The article does go on to state, "children who had improved their motor skills in playgrounds at an early age were less likely to suffer accidents as they got older."  That does lead one to believe that this is about profitability.  But I still don't fully buy it.  Why?  Because as soon as they begin to see more accidents due to a wincing, flaccid populace, they can justify higher premiums and make more profit. 

Granted, property and casualty insurers use different loss ratios than health insurers, but the following analogy illuminates the point.  In America, it is widely accepted that insurers can make a modest and reasonable profit at an 87% loss ratio.  That means the insurer pays 87 cents in claims for every dollar collected in premium, leaving 13 cents on the dollar to pay salespeople, train staff, hire administrative folks, pay rent, and pay taxes.   

Obamacare's Perverse Unintended Consequence

 In 2009 and 2010, legislators decided it would be a good idea to regulate the profitability of health insurers in America.  To those ends, Obamacare mandates that large insurers maintain loss ratios of 85% or more.  If not, they must rebate a portion of the premium to policyholders.  The minutia of how those numbers are calculated and disbursed is mind-numbing, so I'll spare you that here.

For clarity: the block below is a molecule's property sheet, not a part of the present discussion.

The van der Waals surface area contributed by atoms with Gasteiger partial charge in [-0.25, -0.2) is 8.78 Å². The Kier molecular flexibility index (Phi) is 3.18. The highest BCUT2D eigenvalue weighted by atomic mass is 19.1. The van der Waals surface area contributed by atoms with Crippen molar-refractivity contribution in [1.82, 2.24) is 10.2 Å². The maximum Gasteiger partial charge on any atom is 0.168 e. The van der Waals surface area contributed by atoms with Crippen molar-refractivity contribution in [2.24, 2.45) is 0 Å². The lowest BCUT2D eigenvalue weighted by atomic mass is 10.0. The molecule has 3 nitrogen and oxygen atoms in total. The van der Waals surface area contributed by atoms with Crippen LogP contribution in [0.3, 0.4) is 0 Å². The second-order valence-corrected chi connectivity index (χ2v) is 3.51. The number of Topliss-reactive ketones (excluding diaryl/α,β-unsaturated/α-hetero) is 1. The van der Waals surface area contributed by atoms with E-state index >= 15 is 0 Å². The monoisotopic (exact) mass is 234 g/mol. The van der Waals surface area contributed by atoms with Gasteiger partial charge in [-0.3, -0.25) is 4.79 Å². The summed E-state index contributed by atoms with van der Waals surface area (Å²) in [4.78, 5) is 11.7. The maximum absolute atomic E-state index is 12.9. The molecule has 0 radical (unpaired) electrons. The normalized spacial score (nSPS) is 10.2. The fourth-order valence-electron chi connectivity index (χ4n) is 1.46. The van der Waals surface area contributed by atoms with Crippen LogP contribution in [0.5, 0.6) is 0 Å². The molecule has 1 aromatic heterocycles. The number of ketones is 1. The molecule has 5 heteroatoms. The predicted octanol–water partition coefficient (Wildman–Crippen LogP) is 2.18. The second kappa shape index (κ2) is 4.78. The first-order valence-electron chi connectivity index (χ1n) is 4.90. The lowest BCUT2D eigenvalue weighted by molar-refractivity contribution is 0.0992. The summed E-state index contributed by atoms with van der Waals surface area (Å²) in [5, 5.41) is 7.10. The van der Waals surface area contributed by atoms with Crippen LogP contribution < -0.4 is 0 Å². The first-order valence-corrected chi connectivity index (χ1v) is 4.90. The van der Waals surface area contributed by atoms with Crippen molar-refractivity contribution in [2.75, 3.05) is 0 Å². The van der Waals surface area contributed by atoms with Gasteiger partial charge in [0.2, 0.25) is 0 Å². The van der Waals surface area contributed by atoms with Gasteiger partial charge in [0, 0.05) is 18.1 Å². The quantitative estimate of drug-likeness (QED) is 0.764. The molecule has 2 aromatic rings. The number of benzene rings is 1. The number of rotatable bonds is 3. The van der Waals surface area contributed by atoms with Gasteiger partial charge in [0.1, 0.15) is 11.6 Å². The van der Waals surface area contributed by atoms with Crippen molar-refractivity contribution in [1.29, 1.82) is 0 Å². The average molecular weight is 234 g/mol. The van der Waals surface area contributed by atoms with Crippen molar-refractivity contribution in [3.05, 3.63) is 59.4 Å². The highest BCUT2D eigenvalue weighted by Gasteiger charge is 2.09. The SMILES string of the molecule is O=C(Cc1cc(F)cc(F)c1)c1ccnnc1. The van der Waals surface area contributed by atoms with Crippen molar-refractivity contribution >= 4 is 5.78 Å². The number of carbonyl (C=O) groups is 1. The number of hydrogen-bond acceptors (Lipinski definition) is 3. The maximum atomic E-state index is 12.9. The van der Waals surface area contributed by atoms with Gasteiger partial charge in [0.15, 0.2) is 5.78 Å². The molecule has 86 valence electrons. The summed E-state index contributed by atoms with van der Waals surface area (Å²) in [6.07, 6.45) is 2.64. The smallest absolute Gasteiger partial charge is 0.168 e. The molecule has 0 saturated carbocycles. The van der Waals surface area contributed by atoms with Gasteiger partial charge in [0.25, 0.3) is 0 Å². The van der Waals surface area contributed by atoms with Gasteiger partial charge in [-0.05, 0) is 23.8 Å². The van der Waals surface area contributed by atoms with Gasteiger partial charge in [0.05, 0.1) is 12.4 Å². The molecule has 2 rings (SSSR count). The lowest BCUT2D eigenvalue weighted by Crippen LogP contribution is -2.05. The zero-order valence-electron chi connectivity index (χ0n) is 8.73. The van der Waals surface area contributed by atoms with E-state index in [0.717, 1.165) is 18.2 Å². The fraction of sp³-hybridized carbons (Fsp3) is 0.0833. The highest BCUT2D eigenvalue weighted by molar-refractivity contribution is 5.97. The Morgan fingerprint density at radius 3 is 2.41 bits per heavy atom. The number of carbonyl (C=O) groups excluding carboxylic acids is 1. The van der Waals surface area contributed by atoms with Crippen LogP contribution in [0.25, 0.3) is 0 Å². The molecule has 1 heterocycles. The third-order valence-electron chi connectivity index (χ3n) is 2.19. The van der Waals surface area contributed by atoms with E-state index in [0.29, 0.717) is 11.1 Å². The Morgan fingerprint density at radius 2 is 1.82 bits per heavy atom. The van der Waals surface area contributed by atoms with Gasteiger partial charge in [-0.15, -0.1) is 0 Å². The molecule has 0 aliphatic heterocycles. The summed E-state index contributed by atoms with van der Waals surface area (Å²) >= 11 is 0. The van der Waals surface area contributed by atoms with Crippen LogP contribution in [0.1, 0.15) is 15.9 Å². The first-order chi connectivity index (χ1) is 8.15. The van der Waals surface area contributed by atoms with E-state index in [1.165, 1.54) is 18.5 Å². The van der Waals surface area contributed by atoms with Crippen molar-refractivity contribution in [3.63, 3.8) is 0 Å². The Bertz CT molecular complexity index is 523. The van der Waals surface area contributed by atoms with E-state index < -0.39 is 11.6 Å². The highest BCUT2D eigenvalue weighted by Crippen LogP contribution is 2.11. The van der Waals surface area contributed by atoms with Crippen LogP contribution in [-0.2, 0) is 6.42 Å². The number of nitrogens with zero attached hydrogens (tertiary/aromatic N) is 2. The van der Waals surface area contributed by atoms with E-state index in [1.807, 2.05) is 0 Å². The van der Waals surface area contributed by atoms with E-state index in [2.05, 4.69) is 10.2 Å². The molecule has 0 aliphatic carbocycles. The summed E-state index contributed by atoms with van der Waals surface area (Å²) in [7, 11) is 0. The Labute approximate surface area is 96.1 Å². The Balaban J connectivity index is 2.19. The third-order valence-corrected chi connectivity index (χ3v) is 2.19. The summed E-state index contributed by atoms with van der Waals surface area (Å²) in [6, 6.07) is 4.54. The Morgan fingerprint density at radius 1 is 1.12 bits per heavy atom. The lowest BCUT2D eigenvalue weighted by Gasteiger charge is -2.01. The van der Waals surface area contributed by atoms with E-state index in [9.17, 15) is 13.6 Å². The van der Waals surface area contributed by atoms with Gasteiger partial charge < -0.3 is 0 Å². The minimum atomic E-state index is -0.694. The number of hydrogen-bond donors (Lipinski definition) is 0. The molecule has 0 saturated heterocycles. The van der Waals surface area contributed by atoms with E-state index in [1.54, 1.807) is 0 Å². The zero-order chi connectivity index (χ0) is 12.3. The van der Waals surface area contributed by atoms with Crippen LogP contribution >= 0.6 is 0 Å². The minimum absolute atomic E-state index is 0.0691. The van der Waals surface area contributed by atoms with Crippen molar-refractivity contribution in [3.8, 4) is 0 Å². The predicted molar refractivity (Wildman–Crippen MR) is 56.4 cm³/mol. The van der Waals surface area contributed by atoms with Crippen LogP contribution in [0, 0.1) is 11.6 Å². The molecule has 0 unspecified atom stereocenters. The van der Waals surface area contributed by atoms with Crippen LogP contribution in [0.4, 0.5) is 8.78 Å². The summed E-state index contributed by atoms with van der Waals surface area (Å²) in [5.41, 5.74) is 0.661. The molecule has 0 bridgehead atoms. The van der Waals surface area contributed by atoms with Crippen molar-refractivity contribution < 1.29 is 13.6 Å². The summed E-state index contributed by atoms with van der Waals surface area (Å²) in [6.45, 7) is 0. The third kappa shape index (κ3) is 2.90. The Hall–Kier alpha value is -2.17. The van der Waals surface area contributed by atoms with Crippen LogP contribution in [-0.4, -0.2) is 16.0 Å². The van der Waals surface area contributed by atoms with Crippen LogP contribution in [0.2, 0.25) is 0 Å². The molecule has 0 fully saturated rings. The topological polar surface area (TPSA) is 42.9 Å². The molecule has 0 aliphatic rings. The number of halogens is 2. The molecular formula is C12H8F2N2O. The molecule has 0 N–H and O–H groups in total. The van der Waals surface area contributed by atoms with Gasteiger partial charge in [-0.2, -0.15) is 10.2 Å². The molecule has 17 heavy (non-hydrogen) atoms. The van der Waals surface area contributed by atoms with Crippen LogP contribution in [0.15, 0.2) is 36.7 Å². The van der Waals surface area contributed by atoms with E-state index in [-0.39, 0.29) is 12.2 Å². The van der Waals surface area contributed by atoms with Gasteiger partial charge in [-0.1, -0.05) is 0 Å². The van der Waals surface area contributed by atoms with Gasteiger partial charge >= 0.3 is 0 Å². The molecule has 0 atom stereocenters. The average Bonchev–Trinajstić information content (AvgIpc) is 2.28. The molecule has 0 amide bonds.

This effectively means insurers will only retain 15 cents on the dollar.  And from that 15 percent, they must pay all business costs.  If they miss and come in at an 82% loss ratio in their state, they must rebate 3% to get to 85%.  If they underwrite incredibly lean (and never do) and hit an 88% loss ratio, they may not even make enough to cover costs.  To be sure, it’s a small eyelet to thread.

 So how does Purple Cross make more money in this environment?  With more claims, of course!  If I only get to keep 15% of a pie, I’d much prefer a billion-dollar pie to a million-dollar one.  So yeah, have at it employer and employees.  Run up as many claims as you want.  We’ll jack premiums and eat more.  Oh, and for good measure, Purple Cross can also cut things like fraud detection and customer service training.  Those simply eat away at the 15%, and the U.S. market is already an oligopoly, so where will you run to, Mr. Consumer?  Purple Shield, Green Cross, how about Emperor Wilhelm?

 Back to Deutschland